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Broadening Economics in the Era of Artificial Intelligence and Experimental Evidence

Three Exemplary Case Studies

Abstract

The article addresses questions on how to form decisions, and how approaches founded on artificial intelligence can help us to improve them. It does so by discussing three exemplary case studies that are based on Niederreiter (Essays on contest experiments and supervised learning in the pharmaceutical industry, PhD thesis, IMT School for Advanced Studies Lucca, 2020) and complement this work. Each case study is a self-contained stream of work written such that different backgrounds, methodologies, and results are explained in sufficient depth to provide a base for future research. The first case study applies game theoretical learning models to laboratory data to understand how people learn in different competitive environments. The second case study uses a novel classification approach to identify latent behavioural types in such environments. The third case study employs a supervised learning method to obtain easily interpretable decision rules that aid at successfully classifying the outcome of clinical trials. Overall, the article advocates the importance of uniting approaches that originate outside mainstream economics but have the potential to broaden its portfolio and its appeal.

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Notes

  1. 1.

    The first period is dropped since it does not include information on the previous round. Two players are removed since their choices did not vary sufficiently over time to estimate fixed effects. All effort related information is scaled down by a factor of 100 to align the range of all variables used.

  2. 2.

    The myopic best response function to opponents efforts is concave and thus better approximated by a polynomial of 2nd order.

  3. 3.

    The penalisation of the size of K is introduced via an information criterion function in Su et al. (2016). See Fallucchi et al. (2020a) for more details on how to apply a Tobit model in C-Lasso including a more detailed explanation on the different parameters.

  4. 4.

    For reasons of brevity table 6 for the three-player treatment and 7 for the five-player treatment are reported in the supplementary material.

  5. 5.

    For better readability, a pharmaceutical project in this case study refers to a new molecular entity (NME) monitored by the FDA that reports at least one drug with indication status in the US, the worldwide biggest geographical market for pharmaceutical products regulated by a single authority (Kyle 2006). An NME that is filed for different indications implies different projects based on this definition.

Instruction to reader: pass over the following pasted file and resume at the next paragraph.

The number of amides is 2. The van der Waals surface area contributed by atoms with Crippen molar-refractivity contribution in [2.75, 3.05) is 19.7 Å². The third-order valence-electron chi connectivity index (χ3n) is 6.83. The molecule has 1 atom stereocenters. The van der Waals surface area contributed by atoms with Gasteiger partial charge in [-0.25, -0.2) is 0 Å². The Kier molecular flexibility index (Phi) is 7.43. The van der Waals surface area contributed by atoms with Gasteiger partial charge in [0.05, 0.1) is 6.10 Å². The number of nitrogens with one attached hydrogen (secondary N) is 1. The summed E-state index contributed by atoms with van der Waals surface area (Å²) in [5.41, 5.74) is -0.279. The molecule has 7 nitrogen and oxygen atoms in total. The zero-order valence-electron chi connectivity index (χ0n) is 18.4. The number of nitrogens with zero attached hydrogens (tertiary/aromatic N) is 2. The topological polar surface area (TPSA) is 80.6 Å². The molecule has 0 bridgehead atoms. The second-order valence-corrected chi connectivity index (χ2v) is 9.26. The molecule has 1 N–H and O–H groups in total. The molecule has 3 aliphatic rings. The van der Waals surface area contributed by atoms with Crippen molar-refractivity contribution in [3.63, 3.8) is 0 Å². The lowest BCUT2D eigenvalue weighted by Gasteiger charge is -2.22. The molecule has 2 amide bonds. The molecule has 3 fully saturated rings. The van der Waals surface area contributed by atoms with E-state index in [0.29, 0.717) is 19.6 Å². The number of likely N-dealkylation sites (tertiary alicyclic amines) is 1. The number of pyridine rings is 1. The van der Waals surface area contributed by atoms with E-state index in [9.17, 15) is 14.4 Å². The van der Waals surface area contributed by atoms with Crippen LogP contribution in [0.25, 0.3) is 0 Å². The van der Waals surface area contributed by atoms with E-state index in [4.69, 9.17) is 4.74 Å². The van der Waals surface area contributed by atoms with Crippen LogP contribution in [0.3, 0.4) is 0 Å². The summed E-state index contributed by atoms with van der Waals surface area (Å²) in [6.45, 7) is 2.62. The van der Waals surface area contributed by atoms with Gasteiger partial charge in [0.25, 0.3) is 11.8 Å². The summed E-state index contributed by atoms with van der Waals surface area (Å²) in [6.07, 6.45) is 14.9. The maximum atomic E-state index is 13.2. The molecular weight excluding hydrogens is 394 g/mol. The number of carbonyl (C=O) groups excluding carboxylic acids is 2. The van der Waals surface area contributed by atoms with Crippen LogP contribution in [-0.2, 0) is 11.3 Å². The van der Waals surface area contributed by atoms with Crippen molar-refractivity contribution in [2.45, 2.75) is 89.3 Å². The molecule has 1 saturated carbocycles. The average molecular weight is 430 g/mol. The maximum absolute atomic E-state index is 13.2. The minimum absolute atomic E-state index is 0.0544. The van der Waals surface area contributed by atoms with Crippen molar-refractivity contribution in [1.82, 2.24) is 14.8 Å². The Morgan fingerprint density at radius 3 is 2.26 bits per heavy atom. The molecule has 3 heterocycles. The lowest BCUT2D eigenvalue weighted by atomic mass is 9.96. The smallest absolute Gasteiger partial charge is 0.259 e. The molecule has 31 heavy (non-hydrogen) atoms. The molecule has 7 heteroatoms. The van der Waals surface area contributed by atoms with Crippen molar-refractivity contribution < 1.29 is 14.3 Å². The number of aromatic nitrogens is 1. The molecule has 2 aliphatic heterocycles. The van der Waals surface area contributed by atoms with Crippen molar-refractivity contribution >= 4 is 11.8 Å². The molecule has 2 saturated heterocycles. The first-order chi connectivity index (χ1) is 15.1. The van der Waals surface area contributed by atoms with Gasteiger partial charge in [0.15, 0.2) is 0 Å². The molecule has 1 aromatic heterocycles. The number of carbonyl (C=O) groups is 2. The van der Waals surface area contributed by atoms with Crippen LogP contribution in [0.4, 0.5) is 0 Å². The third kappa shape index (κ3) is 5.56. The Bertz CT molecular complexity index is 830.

6. 6.

    Sensitivity is the ratio of all correctly classified successes divided by all actual successes. Specificity is the ratio of all correctly classified failures divided by all actual failures. Accuracy is the ratio of all correctly classified observations over all observations. Looking at the accuracy as an overall measure might be misleading in the case that there are much more observations of one type than of the other, especially when the classification performance of both successes and failures is of interest.

  7. 7.

    It is most commonly required that three clinical trial stages (named phase I,II,III) are successfully passed before a company can file for a drug’s approval. Yet, certain trials are assigned intermediate stages such as phase I/II and also phase IV trials are sometimes carried out. Here we focus on the three main categories.

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Niederreiter, J. Broadening Economics in the Era of Artificial Intelligence and Experimental Evidence. Ital Econ J (2021). https://doi.org/10.1007/s40797-021-00171-2

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Keywords

  • Experimental economics
  • Data science
  • Health care economics
  • Supervised learning

JEL Classification

  • C57
  • C53
  • C73
  • D81
  • O32
  • Y4